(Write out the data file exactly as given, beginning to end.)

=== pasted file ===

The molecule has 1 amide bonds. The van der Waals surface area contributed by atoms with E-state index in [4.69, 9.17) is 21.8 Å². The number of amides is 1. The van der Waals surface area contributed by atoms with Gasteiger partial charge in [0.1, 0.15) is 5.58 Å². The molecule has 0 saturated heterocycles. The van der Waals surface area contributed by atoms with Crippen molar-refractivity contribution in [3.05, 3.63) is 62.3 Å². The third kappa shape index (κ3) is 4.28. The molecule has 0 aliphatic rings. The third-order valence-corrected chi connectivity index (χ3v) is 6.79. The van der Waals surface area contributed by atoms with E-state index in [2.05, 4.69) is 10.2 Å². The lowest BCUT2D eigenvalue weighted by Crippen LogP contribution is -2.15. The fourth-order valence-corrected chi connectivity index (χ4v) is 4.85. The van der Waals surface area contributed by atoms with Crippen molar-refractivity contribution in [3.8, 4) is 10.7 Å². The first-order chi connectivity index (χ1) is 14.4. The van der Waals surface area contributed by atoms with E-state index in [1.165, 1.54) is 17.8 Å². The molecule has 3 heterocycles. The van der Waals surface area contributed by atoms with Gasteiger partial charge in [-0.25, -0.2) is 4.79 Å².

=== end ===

The molecule has 1 amide bonds. The van der Waals surface area contributed by atoms with E-state index in [4.69, 9.17) is 21.8 Å². The number of amides is 1. The van der Waals surface area contributed by atoms with Gasteiger partial charge in [0.1, 0.15) is 5.58 Å². The molecule has 0 saturated heterocycles. The van der Waals surface area contributed by atoms with Crippen molar-refractivity contribution in [3.05, 3.63) is 62.3 Å². The third kappa shape index (κ3) is 4.28. The molecule has 0 aliphatic rings. The third-order valence-corrected chi connectivity index (χ3v) is 6.79. The van der Waals surface area contributed by atoms with E-state index in [2.05, 4.69) is 10.2 Å². The lowest BCUT2D eigenvalue weighted by Crippen LogP contribution is -2.15. The fourth-order valence-corrected chi connectivity index (χ4v) is 4.85. The van der Waals surface area contributed by atoms with Crippen molar-refractivity contribution in [3.8, 4) is 10.7 Å². The first-order chi connectivity index (χ1) is 14.4. The van der Waals surface area contributed by atoms with E-state index in [1.165, 1.54) is 17.8 Å². The molecule has 3 heterocycles. The van der Waals surface area contributed by atoms with Gasteiger partial charge in [-0.25, -0.2) is 4.79 Å².